GARY D. GADDY
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Friday, January 29, 2010
The Devil and the Reverend Dr. Robertson

I MAY BE STEPPING IN THE VIPER'S NEST, but here I go.

Following the earthquake in Haiti, televangelist Rev. Pat Robertson made this statement: "They (the Haitians) were under the heel of the French, you know Napoleon the third and whatever, and they got together and swore a pact to the Devil. . . .They said, 'We will serve you if you will get us free from the French.'  True story.  And so the Devil said, 'OK, it's a deal.'  And they kicked the French out. . . .But ever since they have been cursed by one thing after another."

Since then Robertson has gotten almost nothing but scorn and derision for his comment.  Even Al Mohler, president of the Southern Baptist Theological Seminary, called the comments "embarrassing" and the result of "theological arrogance matched to ignorance."  Mohler mostly faults Robertson for presuming to know the mind of God -- which, looking carefully, this statement by Robertson does not do.  (I have more of a problem with Robertson quoting the Devil.  What was his source on that?)

Robertson also did not say God has cursed Haiti. He said "ever since they have been cursed by one thing after another."  This statement seems undeniable in the figurative if not the literal sense.  If ever there was a nation cursed, Haiti would be it.

Notably, while this "pact with the Devil" may never have occurred (it has many earmarks of a legend), many Haitians believe it did.  Boukman Dutty, the acknowledged leader of the Haitian revolt, was a Voodoo priest.  According to journalist Edward Fudge, "a report commissioned by the Haitian Ministry of Culture and submitted in 1999 included evidence of such quantity and detail . . . that [the event’s] authenticity is well confirmed."

Still, let us step back from Robertson's statement, so full of inference and implication, to several possibilities and the questions they engender.

Either there is a spiritual world or there is not.  Either there is a God or not.  Either there is a devil or not. Most Americans believe in all three. (Even for the most controversial, according to polls by Harris and Gallup, about two-thirds of Americans believe in the existence of the Devil.)

So, I infer, most of us think there is some sort of spiritual war going on around us.

When we sing and pray "God bless America," those acts imply there is an alternative.  That is, God may not bless America.  Most Americans believe he has and hope he will continue to do so.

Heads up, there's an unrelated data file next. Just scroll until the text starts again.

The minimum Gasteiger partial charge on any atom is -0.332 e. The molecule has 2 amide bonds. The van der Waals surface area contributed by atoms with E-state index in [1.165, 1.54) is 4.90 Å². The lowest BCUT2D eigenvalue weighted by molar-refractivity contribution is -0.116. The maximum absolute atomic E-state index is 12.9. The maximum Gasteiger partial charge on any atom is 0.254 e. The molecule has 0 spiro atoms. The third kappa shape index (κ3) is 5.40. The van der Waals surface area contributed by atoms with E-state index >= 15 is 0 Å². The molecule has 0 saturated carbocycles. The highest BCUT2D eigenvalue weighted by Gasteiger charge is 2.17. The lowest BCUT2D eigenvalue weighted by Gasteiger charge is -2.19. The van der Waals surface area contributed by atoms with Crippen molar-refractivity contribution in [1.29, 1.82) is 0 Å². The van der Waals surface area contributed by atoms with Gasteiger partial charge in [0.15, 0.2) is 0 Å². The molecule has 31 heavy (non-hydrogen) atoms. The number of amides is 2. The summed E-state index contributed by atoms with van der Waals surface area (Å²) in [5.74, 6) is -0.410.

Now, if God can bless, presumably he can withhold blessing.  If he can protect, he can withhold protection.  If someone doesn't believe that why would they expend their breath praying?

As to the spiritual state of Haiti, Lynne Warberg, a photographer who has documented Haitian Voodoo for more than a decade, says this: "One common saying is that Haitians are 70 percent Catholic, 30 percent Protestant, and 100 percent Voodoo."  More technically, according to AP reporter Michael Norton, in 2003 an estimated 70 percent of Haiti’s 8.8 million people practice Voodoo to some extent.  And in April 2003 an executive decree by then Haitian President Jean-Bertrand Aristide sanctioned Voodoo as an officially recognized religion.

I don't know what God or the Devil has been doing to Haiti, but if spiritual choices have material consequences, then the whole world, Haiti included, makes more sense than if they don't.

I can't be certain who cursed Haiti; I do know who has been trying to bless it: Operation Blessing International, a charity that operates in 105 countries, according to its website.

Beginning before the earthquake, Operation Blessing partnered with a Haitian charity to help fund a fish-farming program that will provide food and income for nearly 100 families, worked with the Haitian ministry of health to provide every school-aged child in Haiti with anti-parasite medication and basic hygiene, and conducted a pilot project with Lifesaver USA to distribute portable, family-size water filters to villages lacking clean water sources.

Further, Operation Blessing was set to start a hatchery for Gambusia – tiny fish that eat mosquito larvae – as a sustainable method of mosquito control and has two ongoing projects focused on providing clean water to hospitals. (Incredibly, even before the earthquake none of the general hospitals in the country had clean, running water.)

Since the earthquake, Operation Blessing set up a medical clinic and is installing a water purification plant in the national soccer stadium as well as delivering hospital equipment to Dr. Paul Farmer's Partners in Health.

Did I mention that Operation Blessing is a ministry founded by Pat Robertson?  So, that’s what he's been doing to bless Haiti.  What about you?

 

Gary D. Gaddy went to grad school in Virginia Beach where he spent a lot of time not believing everything Pat Robertson said.

A version of this column was published in the Chapel Hill Herald on Friday January 29, 2010.

Copyright  2010  Gary D. Gaddy


Authored by Gary G. Gaddy at 8:00 AM EST
Updated: Wednesday, January 27, 2010 8:51 PM EST
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